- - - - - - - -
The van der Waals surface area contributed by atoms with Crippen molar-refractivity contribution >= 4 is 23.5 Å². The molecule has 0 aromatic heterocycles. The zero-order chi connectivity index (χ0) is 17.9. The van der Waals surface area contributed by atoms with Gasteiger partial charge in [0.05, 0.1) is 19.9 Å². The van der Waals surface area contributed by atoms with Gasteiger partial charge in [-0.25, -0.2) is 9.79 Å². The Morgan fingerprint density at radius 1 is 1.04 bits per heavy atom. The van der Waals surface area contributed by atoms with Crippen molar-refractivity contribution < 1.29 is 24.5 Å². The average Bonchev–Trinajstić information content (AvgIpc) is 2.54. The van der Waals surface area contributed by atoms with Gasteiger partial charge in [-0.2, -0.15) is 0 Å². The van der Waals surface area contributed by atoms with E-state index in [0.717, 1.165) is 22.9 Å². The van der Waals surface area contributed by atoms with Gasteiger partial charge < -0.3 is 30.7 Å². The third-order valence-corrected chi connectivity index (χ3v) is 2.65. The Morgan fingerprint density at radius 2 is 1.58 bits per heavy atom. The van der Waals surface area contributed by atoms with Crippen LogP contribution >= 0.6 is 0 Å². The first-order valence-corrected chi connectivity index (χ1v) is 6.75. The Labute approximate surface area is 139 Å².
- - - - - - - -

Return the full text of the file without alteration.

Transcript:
The van der Waals surface area contributed by atoms with Crippen molar-refractivity contribution >= 4 is 23.5 Å². The molecule has 0 aromatic heterocycles. The zero-order chi connectivity index (χ0) is 17.9. The van der Waals surface area contributed by atoms with Gasteiger partial charge in [0.05, 0.1) is 19.9 Å². The van der Waals surface area contributed by atoms with Gasteiger partial charge in [-0.25, -0.2) is 9.79 Å². The Morgan fingerprint density at radius 1 is 1.04 bits per heavy atom. The van der Waals surface area contributed by atoms with Crippen molar-refractivity contribution < 1.29 is 24.5 Å². The average Bonchev–Trinajstić information content (AvgIpc) is 2.54. The van der Waals surface area contributed by atoms with Gasteiger partial charge in [-0.2, -0.15) is 0 Å². The van der Waals surface area contributed by atoms with E-state index in [0.717, 1.165) is 22.9 Å². The van der Waals surface area contributed by atoms with Gasteiger partial charge < -0.3 is 30.7 Å². The third-order valence-corrected chi connectivity index (χ3v) is 2.65. The Morgan fingerprint density at radius 2 is 1.58 bits per heavy atom. The van der Waals surface area contributed by atoms with Crippen LogP contribution >= 0.6 is 0 Å². The first-order valence-corrected chi connectivity index (χ1v) is 6.75. The Labute approximate surface area is 139 Å².